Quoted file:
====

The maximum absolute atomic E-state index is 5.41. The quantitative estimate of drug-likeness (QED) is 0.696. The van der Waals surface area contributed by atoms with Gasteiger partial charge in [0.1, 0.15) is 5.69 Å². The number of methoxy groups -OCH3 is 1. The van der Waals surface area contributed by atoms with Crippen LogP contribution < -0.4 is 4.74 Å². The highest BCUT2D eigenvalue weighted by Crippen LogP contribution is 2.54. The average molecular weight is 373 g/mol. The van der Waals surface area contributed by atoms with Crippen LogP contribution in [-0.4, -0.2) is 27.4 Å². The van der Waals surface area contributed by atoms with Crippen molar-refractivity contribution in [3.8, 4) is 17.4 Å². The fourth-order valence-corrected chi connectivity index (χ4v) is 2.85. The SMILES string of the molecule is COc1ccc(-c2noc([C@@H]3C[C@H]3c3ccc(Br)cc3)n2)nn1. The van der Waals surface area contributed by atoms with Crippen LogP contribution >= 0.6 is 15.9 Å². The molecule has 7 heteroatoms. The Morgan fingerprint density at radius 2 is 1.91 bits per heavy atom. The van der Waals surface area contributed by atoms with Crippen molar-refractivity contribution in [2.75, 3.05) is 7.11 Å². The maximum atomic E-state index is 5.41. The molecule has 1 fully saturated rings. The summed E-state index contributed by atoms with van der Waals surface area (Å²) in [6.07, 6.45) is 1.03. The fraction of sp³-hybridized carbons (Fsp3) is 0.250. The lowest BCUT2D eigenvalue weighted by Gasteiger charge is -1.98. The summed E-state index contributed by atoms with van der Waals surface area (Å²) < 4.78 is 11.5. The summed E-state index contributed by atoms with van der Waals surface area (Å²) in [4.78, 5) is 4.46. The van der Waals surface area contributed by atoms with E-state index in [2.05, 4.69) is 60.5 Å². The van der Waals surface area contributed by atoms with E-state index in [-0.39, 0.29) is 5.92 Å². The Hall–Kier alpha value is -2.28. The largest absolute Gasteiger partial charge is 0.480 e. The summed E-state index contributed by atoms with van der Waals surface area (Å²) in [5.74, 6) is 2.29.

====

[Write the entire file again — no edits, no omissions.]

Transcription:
The maximum absolute atomic E-state index is 5.41. The quantitative estimate of drug-likeness (QED) is 0.696. The van der Waals surface area contributed by atoms with Gasteiger partial charge in [0.1, 0.15) is 5.69 Å². The number of methoxy groups -OCH3 is 1. The van der Waals surface area contributed by atoms with Crippen LogP contribution < -0.4 is 4.74 Å². The highest BCUT2D eigenvalue weighted by Crippen LogP contribution is 2.54. The average molecular weight is 373 g/mol. The van der Waals surface area contributed by atoms with Crippen LogP contribution in [-0.4, -0.2) is 27.4 Å². The van der Waals surface area contributed by atoms with Crippen molar-refractivity contribution in [3.8, 4) is 17.4 Å². The fourth-order valence-corrected chi connectivity index (χ4v) is 2.85. The SMILES string of the molecule is COc1ccc(-c2noc([C@@H]3C[C@H]3c3ccc(Br)cc3)n2)nn1. The van der Waals surface area contributed by atoms with Crippen LogP contribution >= 0.6 is 15.9 Å². The molecule has 7 heteroatoms. The Morgan fingerprint density at radius 2 is 1.91 bits per heavy atom. The van der Waals surface area contributed by atoms with Crippen molar-refractivity contribution in [2.75, 3.05) is 7.11 Å². The maximum atomic E-state index is 5.41. The molecule has 1 fully saturated rings. The summed E-state index contributed by atoms with van der Waals surface area (Å²) in [6.07, 6.45) is 1.03. The fraction of sp³-hybridized carbons (Fsp3) is 0.250. The lowest BCUT2D eigenvalue weighted by Gasteiger charge is -1.98. The summed E-state index contributed by atoms with van der Waals surface area (Å²) < 4.78 is 11.5. The summed E-state index contributed by atoms with van der Waals surface area (Å²) in [4.78, 5) is 4.46. The van der Waals surface area contributed by atoms with E-state index in [2.05, 4.69) is 60.5 Å². The van der Waals surface area contributed by atoms with E-state index in [-0.39, 0.29) is 5.92 Å². The Hall–Kier alpha value is -2.28. The largest absolute Gasteiger partial charge is 0.480 e. The summed E-state index contributed by atoms with van der Waals surface area (Å²) in [5.74, 6) is 2.29.